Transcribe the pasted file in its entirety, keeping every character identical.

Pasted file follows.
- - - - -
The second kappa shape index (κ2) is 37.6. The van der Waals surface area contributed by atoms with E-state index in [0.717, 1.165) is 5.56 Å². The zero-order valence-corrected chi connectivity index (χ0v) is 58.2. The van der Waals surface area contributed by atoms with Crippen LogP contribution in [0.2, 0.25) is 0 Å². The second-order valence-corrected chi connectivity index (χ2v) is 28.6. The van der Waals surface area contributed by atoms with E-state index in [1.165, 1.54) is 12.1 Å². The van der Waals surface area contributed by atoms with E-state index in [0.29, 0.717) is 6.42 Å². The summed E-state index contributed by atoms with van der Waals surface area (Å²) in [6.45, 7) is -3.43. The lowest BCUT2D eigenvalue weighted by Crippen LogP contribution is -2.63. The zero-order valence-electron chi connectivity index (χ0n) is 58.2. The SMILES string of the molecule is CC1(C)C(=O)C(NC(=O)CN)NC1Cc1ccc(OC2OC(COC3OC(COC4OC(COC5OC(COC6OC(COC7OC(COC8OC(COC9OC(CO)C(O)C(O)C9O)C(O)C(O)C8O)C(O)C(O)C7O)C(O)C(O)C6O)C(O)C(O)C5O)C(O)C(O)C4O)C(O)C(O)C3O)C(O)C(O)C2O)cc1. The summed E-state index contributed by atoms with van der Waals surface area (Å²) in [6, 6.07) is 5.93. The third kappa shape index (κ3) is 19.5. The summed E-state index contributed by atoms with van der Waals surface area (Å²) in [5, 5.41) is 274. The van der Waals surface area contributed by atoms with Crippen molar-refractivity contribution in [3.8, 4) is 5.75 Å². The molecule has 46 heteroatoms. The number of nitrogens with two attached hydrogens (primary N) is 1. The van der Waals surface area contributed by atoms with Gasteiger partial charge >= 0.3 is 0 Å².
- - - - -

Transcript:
The second kappa shape index (κ2) is 37.6. The van der Waals surface area contributed by atoms with E-state index in [0.717, 1.165) is 5.56 Å². The zero-order valence-corrected chi connectivity index (χ0v) is 58.2. The van der Waals surface area contributed by atoms with Crippen LogP contribution in [0.2, 0.25) is 0 Å². The second-order valence-corrected chi connectivity index (χ2v) is 28.6. The van der Waals surface area contributed by atoms with E-state index in [1.165, 1.54) is 12.1 Å². The van der Waals surface area contributed by atoms with E-state index in [0.29, 0.717) is 6.42 Å². The summed E-state index contributed by atoms with van der Waals surface area (Å²) in [6.45, 7) is -3.43. The lowest BCUT2D eigenvalue weighted by Crippen LogP contribution is -2.63. The zero-order valence-electron chi connectivity index (χ0n) is 58.2. The SMILES string of the molecule is CC1(C)C(=O)C(NC(=O)CN)NC1Cc1ccc(OC2OC(COC3OC(COC4OC(COC5OC(COC6OC(COC7OC(COC8OC(COC9OC(CO)C(O)C(O)C9O)C(O)C(O)C8O)C(O)C(O)C7O)C(O)C(O)C6O)C(O)C(O)C5O)C(O)C(O)C4O)C(O)C(O)C3O)C(O)C(O)C2O)cc1. The summed E-state index contributed by atoms with van der Waals surface area (Å²) in [6, 6.07) is 5.93. The third kappa shape index (κ3) is 19.5. The summed E-state index contributed by atoms with van der Waals surface area (Å²) in [5, 5.41) is 274. The van der Waals surface area contributed by atoms with Crippen molar-refractivity contribution in [3.8, 4) is 5.75 Å². The molecule has 46 heteroatoms. The number of nitrogens with two attached hydrogens (primary N) is 1. The van der Waals surface area contributed by atoms with Gasteiger partial charge >= 0.3 is 0 Å².